Bulgaria's "2 in 1" Electoral Disgrace
The October 23 presidential and local elections turned into a horror movie for Bulgaria.
There was not one single aspect of Sunday's vote that remained within the limits of what we call normal.
Election pangs started with the opening of polling stations, which took no more than a few hours to turn into beehives.
Nobody had taken into account the fact that "2 in 1" elections take up twice more time, space and discipline than the usual.
At my polling station, I had to wait for 20-plus minutes among a hoard of pensioners, 70% of whom could not read the print on the ballots and/or did not know how to vote (a seventyish woman learned by accident from another sixtyish woman that voting for mayor and voting for municipal councilors are unrelated; another elderly female would not stop repeating the mantra "use a cross, nothing else counts- heard it on the radio this morning! Don't forget- a cross!"). As I inserted my second ballot into the box, the woman in charge of putting the stamps whispered "I'm going to faint!" It was 10 a.m.
Crafty vote brokers naturally used the window of opportunity that had banged open – all the commotion made petty scams much less visible.
Had the hellish disorder been the sole problem, it would have all ended on a moralizing note – we, Bulgarians, as usual, had forgotten to think twice before acting.
We had had the stupidity of organizing the first of their kind "2 in 1" elections based on an entirely new and not uncontroversial Election Code.
Big deal – next time we'll do it better!
Not so fast!
The game had just started to grow rough.
As election day progressed, it was revealed that a large number of Bulgarians had been barred from voting due to faulty database coordination between the Interior Ministry and the electoral administration.
By the end of the day, however, it turned out that some electoral rolls had received a significant number of inexplicable last-minutes entries.
Groups of Bulgarians who had opted for voting at the end of day ended up with their ID cards collected, only to learn that they would not be able to cast ballots because "it is past closing time."
Closing time turned out to be a flexible and ostensibly ad hoc concept.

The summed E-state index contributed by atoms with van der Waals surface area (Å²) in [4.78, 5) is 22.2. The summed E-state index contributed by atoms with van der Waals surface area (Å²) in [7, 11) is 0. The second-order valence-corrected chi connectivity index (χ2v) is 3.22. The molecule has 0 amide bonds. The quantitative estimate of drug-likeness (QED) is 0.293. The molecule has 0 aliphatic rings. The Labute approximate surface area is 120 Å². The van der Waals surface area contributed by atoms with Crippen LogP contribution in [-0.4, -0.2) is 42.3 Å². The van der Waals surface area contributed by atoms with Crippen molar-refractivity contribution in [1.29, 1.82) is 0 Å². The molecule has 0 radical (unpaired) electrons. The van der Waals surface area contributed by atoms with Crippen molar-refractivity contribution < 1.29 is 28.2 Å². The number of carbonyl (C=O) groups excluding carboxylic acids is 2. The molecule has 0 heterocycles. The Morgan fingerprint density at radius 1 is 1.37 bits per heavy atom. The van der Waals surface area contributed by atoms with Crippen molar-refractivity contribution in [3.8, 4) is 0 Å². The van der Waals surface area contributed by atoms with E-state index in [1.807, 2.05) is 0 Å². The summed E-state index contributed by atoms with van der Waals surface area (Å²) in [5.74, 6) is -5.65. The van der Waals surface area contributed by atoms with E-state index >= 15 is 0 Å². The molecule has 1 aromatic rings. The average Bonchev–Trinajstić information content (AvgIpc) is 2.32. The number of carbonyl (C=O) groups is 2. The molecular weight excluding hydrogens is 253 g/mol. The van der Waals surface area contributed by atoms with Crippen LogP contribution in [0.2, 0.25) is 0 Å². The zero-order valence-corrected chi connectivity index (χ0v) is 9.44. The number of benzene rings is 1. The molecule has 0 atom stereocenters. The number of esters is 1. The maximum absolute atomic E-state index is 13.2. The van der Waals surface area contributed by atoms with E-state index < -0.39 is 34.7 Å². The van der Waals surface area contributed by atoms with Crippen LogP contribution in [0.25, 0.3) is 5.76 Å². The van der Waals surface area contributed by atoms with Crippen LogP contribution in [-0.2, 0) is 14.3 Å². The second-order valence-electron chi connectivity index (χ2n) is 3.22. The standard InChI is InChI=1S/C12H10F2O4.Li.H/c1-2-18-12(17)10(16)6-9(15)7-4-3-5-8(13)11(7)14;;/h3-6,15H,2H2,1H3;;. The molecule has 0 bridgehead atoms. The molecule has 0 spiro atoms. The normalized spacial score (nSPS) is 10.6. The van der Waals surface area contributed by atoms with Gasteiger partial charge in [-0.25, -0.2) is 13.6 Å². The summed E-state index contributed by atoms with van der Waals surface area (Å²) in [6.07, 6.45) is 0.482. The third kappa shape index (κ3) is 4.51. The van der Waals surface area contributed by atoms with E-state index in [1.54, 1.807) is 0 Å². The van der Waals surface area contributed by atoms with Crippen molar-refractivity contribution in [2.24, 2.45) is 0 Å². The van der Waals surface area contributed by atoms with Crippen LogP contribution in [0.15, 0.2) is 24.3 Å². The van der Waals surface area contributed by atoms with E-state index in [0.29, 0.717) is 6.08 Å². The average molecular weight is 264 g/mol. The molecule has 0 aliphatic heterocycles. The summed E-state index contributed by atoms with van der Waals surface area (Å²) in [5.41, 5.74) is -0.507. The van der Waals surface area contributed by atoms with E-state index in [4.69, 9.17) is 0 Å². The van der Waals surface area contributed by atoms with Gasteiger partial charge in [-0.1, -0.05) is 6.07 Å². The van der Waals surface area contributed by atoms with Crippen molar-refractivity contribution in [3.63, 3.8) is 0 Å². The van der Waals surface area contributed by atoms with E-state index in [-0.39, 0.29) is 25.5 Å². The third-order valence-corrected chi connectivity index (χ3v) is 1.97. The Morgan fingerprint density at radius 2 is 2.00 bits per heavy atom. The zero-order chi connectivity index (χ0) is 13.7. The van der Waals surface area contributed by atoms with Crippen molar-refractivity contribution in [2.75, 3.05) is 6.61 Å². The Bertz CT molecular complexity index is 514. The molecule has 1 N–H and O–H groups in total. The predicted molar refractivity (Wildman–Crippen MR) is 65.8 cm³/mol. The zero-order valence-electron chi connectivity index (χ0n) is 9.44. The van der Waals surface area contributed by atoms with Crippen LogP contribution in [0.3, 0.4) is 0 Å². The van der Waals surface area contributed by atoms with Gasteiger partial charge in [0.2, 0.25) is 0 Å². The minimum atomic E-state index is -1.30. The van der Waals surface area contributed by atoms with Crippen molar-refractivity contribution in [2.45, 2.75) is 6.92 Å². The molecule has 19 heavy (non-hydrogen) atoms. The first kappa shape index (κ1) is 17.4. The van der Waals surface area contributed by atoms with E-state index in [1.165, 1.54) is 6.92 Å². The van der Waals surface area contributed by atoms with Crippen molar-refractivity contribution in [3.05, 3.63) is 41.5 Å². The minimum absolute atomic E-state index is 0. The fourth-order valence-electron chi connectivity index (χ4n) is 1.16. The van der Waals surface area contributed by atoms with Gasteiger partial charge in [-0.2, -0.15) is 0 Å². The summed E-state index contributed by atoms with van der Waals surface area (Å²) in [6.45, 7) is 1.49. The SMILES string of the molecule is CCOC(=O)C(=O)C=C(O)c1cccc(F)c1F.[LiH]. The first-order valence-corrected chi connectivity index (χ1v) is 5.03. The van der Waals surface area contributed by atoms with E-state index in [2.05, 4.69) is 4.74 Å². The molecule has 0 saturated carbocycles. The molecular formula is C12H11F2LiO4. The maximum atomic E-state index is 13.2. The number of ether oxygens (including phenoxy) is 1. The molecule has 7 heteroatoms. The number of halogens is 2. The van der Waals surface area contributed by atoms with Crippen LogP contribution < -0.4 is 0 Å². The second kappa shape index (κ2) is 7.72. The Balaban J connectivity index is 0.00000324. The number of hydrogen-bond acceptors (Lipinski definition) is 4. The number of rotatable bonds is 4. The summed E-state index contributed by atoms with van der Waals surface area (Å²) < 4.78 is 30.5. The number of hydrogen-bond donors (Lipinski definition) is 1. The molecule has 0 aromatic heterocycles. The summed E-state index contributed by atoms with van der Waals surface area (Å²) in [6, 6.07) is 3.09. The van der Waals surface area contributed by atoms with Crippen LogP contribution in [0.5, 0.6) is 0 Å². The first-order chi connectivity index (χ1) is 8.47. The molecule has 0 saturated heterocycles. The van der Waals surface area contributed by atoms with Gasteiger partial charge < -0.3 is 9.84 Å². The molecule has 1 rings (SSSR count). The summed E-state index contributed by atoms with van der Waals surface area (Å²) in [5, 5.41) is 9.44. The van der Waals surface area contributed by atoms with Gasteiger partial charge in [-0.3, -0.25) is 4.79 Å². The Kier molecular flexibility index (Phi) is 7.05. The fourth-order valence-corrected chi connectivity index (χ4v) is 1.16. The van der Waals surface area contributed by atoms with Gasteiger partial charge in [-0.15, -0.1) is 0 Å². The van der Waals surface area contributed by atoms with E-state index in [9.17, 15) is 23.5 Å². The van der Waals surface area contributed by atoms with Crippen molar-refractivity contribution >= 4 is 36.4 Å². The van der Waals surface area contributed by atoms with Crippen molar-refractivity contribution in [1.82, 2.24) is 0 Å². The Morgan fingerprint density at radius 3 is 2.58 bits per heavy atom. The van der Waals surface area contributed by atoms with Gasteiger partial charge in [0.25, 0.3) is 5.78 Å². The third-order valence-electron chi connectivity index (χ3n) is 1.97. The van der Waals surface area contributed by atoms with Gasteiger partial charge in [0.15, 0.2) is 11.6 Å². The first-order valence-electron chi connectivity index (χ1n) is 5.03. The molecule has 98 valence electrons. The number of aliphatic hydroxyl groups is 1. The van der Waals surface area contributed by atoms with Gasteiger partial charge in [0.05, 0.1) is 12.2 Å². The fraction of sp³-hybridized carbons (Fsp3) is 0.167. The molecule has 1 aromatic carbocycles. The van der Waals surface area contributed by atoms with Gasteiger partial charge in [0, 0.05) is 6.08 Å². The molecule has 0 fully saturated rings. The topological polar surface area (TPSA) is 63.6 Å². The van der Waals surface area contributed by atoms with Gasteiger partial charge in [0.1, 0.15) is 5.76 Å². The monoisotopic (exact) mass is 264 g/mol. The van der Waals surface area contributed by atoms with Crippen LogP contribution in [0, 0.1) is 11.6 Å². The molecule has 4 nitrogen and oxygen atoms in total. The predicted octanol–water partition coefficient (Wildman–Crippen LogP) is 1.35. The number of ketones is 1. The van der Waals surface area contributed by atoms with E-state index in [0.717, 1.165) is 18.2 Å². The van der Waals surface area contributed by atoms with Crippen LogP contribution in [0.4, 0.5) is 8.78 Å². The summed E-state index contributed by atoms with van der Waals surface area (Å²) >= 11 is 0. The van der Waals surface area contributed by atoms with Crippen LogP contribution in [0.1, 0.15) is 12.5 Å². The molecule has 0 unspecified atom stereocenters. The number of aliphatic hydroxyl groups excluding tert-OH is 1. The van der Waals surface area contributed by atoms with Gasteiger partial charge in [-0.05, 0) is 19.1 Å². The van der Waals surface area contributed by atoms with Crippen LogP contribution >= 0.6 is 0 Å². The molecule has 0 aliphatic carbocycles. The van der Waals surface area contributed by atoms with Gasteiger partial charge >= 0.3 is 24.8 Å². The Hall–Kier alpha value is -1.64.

If we leave aside the traditional attempts at vote-buying and illegal agitation, both reported and unreported cases, on the grounds that it is done at every round of elections, we can go to the final part where all hell broke loose.
October 23 started in disarray, continued with storming reports of irregularities and attempted scams and eventually degenerated into a frantic nationwide vote counting.
In Sofia and other major cities, the process of sectional electoral commissions reporting results to municipal electoral commissions took a heavy toll on the officials.
Members of sectional electoral commissions were forced to stay 30-plus hours on the strenuous job.
Naturally, some refused to take it, leaving bags full of ballots unattended or taking the bags with them at home.
In Sofia, where media coverage was most exhaustive, journalists were denied access to the Universiada Hall, the headquarters of the municipal electoral commission.
Nevertheless, a photo journalist managed to take a shot of a GERB MP leaving the premises with a black back supposedly full of ballots.
Then it was revealed that two MPs of the center-right ruling party had been allowed into the building in a gross violation of election rules.
The two said that they had been asked to bring water and croissants for the exasperated electoral administration stranded in the hall, while the black bag (supposedly full of ballots) had been carried to assist a pregnant official.
Media reports of the random fate of numerous bags of ballots, election protocol "adjustments", unwarranted intervention of party members or representatives, electoral staff exposed to inhumane conditions, etc. proved that October 23 ended in utter disaster and shame.
Despite the huge stain, parties swept the issue under the carpet, engaging in bickering over who had won and who was best poised to triumph at the runoff.
Proposals voiced for requesting a cancellation of the vote were half-hearted at best.
The October 23 presidential and local elections will eventually be won in utter disgrace and amid massive instances of fraud.
Bulgaria's votes were cast without Bulgarians knowing where the ballot bags went or what happened to them.
This is not democracy, this is the Dark Ages!